signboard


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sign·board

 (sīn′bôrd′)
n.
A board bearing a sign.
American Heritage® Dictionary of the English Language, Fifth Edition. Copyright © 2016 by Houghton Mifflin Harcourt Publishing Company. Published by Houghton Mifflin Harcourt Publishing Company. All rights reserved.

signboard

(ˈsaɪnˌbɔːd)
n
(Commerce) a board carrying a sign or notice, esp one used to advertise a product, event, etc
Collins English Dictionary – Complete and Unabridged, 12th Edition 2014 © HarperCollins Publishers 1991, 1994, 1998, 2000, 2003, 2006, 2007, 2009, 2011, 2014

sign•board

(ˈsaɪnˌbɔrd, -ˌboʊrd)

n.
a board bearing a sign.
Random House Kernerman Webster's College Dictionary, © 2010 K Dictionaries Ltd. Copyright 2005, 1997, 1991 by Random House, Inc. All rights reserved.
ThesaurusAntonymsRelated WordsSynonymsLegend:
Noun1.signboard - structure displaying a board on which advertisements can be posted; "the highway was lined with signboards"
billboard, hoarding - large outdoor signboard
sandwich board - signboard consisting of two hinged boards that hang front and back from the shoulders of a walker and are used to display advertisements
scoreboard - a large board for displaying the score of a contest (and some other information)
shingle - a small signboard outside the office of a lawyer or doctor, e.g.
structure, construction - a thing constructed; a complex entity constructed of many parts; "the structure consisted of a series of arches"; "she wore her hair in an amazing construction of whirls and ribbons"
Based on WordNet 3.0, Farlex clipart collection. © 2003-2012 Princeton University, Farlex Inc.
Translations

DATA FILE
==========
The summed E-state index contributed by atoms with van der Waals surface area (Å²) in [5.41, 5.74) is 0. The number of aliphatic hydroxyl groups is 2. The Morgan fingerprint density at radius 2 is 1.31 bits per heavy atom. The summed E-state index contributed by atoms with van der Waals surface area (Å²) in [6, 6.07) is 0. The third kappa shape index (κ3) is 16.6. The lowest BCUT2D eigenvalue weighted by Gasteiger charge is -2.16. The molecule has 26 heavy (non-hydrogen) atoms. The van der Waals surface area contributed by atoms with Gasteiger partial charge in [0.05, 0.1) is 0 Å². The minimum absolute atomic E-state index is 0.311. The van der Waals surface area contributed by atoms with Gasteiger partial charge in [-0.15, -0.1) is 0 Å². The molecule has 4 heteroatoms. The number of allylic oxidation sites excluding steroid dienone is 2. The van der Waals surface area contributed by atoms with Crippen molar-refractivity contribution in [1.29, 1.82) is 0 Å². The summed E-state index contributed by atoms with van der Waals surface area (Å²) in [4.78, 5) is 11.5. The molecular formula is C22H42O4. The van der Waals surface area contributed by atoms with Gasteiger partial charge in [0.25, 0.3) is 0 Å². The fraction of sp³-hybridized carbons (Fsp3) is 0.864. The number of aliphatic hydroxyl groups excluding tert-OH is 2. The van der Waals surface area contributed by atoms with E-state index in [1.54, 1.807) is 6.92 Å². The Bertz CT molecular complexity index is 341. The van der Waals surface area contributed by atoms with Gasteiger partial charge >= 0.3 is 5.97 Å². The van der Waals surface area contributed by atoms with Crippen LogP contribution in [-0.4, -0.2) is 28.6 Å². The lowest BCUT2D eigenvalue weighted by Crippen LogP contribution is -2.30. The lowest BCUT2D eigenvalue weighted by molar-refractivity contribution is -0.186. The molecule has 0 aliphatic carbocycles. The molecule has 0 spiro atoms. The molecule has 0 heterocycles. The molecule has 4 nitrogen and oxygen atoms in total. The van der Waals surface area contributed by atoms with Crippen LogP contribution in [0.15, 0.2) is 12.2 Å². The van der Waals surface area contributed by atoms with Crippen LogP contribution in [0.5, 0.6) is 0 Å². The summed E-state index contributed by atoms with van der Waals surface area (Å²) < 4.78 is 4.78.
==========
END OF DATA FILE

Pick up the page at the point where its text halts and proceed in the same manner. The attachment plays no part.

لَوْحَه، لافِتَه، يافِطَه
cedule
skilt
tilkynningartafla
ceduľa
ilântabelâ

signboard

[ˈsaɪnbɔːd] N (small) → letrero m; (large) → cartelera f; (for adverts) → valla f publicitaria
Collins Spanish Dictionary - Complete and Unabridged 8th Edition 2005 © William Collins Sons & Co. Ltd. 1971, 1988 © HarperCollins Publishers 1992, 1993, 1996, 1997, 2000, 2003, 2005

signboard

[ˈsaɪnbɔːrd] nécriteau m
Collins English/French Electronic Resource. © HarperCollins Publishers 2005

signboard

nSchild nt; (= hoarding)Anschlagtafel f
Collins German Dictionary – Complete and Unabridged 7th Edition 2005. © William Collins Sons & Co. Ltd. 1980 © HarperCollins Publishers 1991, 1997, 1999, 2004, 2005, 2007

signboard

[ˈsaɪnˌbɔːd] ncartello
Collins Italian Dictionary 1st Edition © HarperCollins Publishers 1995

sign

(sain) noun
1. a mark used to mean something; a symbol. is the sign for addition.
2. a notice set up to give information (a shopkeeper's name, the direction of a town etc) to the public. road-sign.
3. a movement (eg a nod, wave of the hand) used to mean or represent something. He made a sign to me to keep still.
4. a piece of evidence suggesting that something is present or about to come. There were no signs of life at the house and he was afraid they were away; Clouds are often a sign of rain.
verb
1. to write one's name (on). Sign at the bottom, please.
2. to write (one's name) on a letter, document etc. He signed his name on the document.
3. to make a movement of the head, hand etc in order to show one's meaning. She signed to me to say nothing.
ˈsignboard noun
a board with a notice. In the garden was a signboard which read `House for Sale'.
ˈsignpost noun